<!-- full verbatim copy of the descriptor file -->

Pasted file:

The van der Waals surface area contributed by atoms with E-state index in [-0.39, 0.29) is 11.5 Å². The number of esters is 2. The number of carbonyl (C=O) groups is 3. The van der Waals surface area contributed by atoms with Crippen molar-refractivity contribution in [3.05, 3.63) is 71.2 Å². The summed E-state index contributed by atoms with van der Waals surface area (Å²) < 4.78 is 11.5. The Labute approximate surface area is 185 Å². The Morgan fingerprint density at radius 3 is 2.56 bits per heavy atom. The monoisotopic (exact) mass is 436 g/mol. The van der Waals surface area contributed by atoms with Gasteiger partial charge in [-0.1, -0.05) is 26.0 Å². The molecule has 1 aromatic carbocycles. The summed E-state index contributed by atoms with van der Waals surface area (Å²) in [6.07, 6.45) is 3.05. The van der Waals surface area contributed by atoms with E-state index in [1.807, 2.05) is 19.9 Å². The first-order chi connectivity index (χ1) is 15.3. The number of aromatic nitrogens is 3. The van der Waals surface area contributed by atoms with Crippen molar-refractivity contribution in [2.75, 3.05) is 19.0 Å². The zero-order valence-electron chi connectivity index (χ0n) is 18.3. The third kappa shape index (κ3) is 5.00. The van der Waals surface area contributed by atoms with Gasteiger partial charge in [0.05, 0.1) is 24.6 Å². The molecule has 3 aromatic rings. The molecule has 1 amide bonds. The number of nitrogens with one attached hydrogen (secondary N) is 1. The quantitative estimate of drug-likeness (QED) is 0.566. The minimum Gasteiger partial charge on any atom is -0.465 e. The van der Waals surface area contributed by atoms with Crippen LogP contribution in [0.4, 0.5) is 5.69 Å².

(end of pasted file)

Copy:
The van der Waals surface area contributed by atoms with E-state index in [-0.39, 0.29) is 11.5 Å². The number of esters is 2. The number of carbonyl (C=O) groups is 3. The van der Waals surface area contributed by atoms with Crippen molar-refractivity contribution in [3.05, 3.63) is 71.2 Å². The summed E-state index contributed by atoms with van der Waals surface area (Å²) < 4.78 is 11.5. The Labute approximate surface area is 185 Å². The Morgan fingerprint density at radius 3 is 2.56 bits per heavy atom. The monoisotopic (exact) mass is 436 g/mol. The van der Waals surface area contributed by atoms with Gasteiger partial charge in [-0.1, -0.05) is 26.0 Å². The molecule has 1 aromatic carbocycles. The summed E-state index contributed by atoms with van der Waals surface area (Å²) in [6.07, 6.45) is 3.05. The van der Waals surface area contributed by atoms with E-state index in [1.807, 2.05) is 19.9 Å². The first-order chi connectivity index (χ1) is 15.3. The number of aromatic nitrogens is 3. The van der Waals surface area contributed by atoms with Crippen molar-refractivity contribution in [2.75, 3.05) is 19.0 Å². The zero-order valence-electron chi connectivity index (χ0n) is 18.3. The third kappa shape index (κ3) is 5.00. The van der Waals surface area contributed by atoms with Gasteiger partial charge in [0.05, 0.1) is 24.6 Å². The molecule has 3 aromatic rings. The molecule has 1 amide bonds. The number of nitrogens with one attached hydrogen (secondary N) is 1. The quantitative estimate of drug-likeness (QED) is 0.566. The minimum Gasteiger partial charge on any atom is -0.465 e. The van der Waals surface area contributed by atoms with Crippen LogP contribution in [0.4, 0.5) is 5.69 Å².